But Seriously


There is a popular video game called “Guitar Hero” in which the controller is like a guitar. As notes scroll by on-screen, players have to hit colored buttons on the controllers at the exact moment the note is highlighted on the screen. The more “notes” you hit, the more the virtual crowd goes into a frenzy and the more points you score.

Writing for the foreign media, whether it be articles or fiction, is often like playing “Guitar Hero”—you mash the right buttons at the right moment and out comes a publication, in the same way “music” comes out of Guitar Hero. An example of this kind of ” say-what-your-foreign-audience wants-to-hear” writing that hits the hot-points can be found here, in an article written in the New York Times by Manu Joseph, also referred to sometimes in Middle Earth as the Bane of Barkha.

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The Brand


This story (Late night internet chats land IITian in court) [Link] caught my attention today. No it was not just because of the judge making the man pay for the accommodation of the woman but for the way the word “IIT ” occurs in the headline and inside the piece. This is all the more confounding since the man in question does not now study in the said institution (he works for a “multinational firm in Gurgaon” ) and even more importantly there is nothing in his IIT education that has any bearing on what happened. Some may claim that his desire for late night chats with women stem from the social situation in school and to them I would say this is hardly an IIT-only phenomenon, many lonely men from different educational backgrounds, usually those with highly gender-imbalanced student bodies, are found to engage in such nocturnal activities.

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India—The Farce


Cast of Characters for the Farce That Is Currently Going On:

1. Baba Ramdev:  Babas are great. Baba Sehgal. Baba Zarda. And of course billionaire monk, one man brand, the ever reticent Baba Ramdev. How can one not consider with utmost seriousness a sage who can cure homosexuality, flatulence, cancer and AIDS, through the simple device of strategically rhythmic inhaling and exhaling? How can one not be in awe of his mature Alice in Wonderland Red Queen’s “Off with their heads” solution to the country’s endemic problems (He advocates death penalty to the corrupt)? How can one not be blown away by the sagacity of his solutions—like how he advocates doing away with Income Tax  and replacing it with a mere 1-2% transaction tax (yes that’s what he says—take that Tea Party, take that Fair Tax and take that Michele Bachman )? How can one not admire how he has used his Yoga platform to leapfrog onto the political stage? How can one not appreciate his steadfast resolve to bring back all the black money, stowed in cash havens abroad. It’s a simple thing really, just make all the banks in Switzerland, Lichenstein and Monaco watch Aastha channel and they will hand over their lists while doing anulom and veelom. I mean the Americans and Germans can get the banks to bend to their will…why cannot India, an equally powerful nation in the firmament of nations.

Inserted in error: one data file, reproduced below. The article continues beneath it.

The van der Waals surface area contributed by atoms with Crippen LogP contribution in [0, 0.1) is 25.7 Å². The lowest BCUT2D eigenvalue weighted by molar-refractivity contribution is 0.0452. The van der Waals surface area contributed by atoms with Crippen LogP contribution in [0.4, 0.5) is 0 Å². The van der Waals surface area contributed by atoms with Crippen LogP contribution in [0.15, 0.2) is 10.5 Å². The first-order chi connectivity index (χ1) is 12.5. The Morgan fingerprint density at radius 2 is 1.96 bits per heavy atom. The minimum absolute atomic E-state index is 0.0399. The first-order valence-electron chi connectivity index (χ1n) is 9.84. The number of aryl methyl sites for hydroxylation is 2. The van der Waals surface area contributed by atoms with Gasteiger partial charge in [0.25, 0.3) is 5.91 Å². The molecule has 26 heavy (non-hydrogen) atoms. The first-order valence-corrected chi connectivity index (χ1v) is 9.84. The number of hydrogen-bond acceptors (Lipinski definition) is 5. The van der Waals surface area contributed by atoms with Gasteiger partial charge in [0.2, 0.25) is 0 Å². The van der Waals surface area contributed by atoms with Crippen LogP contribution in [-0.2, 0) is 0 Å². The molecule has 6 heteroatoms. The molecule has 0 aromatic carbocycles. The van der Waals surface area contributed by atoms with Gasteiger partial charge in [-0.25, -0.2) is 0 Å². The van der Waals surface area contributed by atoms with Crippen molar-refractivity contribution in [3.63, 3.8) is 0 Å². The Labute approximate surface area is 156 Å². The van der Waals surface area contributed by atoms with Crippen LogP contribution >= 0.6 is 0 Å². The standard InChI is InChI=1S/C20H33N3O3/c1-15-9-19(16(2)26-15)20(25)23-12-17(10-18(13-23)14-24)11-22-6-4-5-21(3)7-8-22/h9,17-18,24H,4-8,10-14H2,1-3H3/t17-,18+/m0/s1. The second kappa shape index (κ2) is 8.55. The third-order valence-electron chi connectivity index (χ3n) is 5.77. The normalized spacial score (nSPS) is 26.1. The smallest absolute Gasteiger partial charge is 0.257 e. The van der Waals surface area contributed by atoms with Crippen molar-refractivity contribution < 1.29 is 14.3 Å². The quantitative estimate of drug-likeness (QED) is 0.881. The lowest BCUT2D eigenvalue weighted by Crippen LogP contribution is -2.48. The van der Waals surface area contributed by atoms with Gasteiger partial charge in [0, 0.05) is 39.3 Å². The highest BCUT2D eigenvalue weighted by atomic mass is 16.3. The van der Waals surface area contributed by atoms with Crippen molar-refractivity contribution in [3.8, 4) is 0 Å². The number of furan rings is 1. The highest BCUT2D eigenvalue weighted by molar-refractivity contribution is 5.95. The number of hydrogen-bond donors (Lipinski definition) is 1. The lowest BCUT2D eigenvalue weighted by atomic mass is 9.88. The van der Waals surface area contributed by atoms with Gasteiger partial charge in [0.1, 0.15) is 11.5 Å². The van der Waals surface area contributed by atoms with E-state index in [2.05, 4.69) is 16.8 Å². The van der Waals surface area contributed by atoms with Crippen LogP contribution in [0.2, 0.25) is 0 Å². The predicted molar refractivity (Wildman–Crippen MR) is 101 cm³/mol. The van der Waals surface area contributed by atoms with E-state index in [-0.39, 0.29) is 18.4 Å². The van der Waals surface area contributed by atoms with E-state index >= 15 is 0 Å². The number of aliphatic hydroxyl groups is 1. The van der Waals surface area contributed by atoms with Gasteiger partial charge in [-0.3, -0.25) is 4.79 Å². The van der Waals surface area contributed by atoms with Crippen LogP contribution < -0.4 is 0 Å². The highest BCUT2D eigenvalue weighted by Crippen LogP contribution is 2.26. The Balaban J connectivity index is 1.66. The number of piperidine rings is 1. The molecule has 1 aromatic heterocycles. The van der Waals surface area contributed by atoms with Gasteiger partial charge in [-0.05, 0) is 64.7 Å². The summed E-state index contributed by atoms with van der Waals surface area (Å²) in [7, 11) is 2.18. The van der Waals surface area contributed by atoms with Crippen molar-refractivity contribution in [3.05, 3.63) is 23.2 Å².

What I love most about Baba is his simplicity. Simple saffron vastram. Simple chartered plane. Simple solutions. Breathe in. Kill the corrupt. Bring their wealth back. Abolish income tax. Gays are sick people.  Breathe out. Repeat five times. And then the other nostril.

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The Mine—An Announcement


Many of you may (or may not) know about my second book, “The Mine” (publisher: Tata Westland), set to release January 2012. So since I will be off for a little vacation, I thought of leaving you with something about it.

After “May I Hebb Your Attention Pliss”, I was sure about two things. First of all, my next project would be radically different in tone and content from anything on the blog. Second there would not be even a bit of “humor” in it. I use quotes around humor because I have always been wary of being tagged as a humor writer. Humor, for me, has been principally a device, certainly not a ends in itself. Putting it in another way, I write on a variety of topics. Sometimes I use humor to make my point. Many times I do not. For MIHYAP I had used humor. For the next, I had decided I would not.

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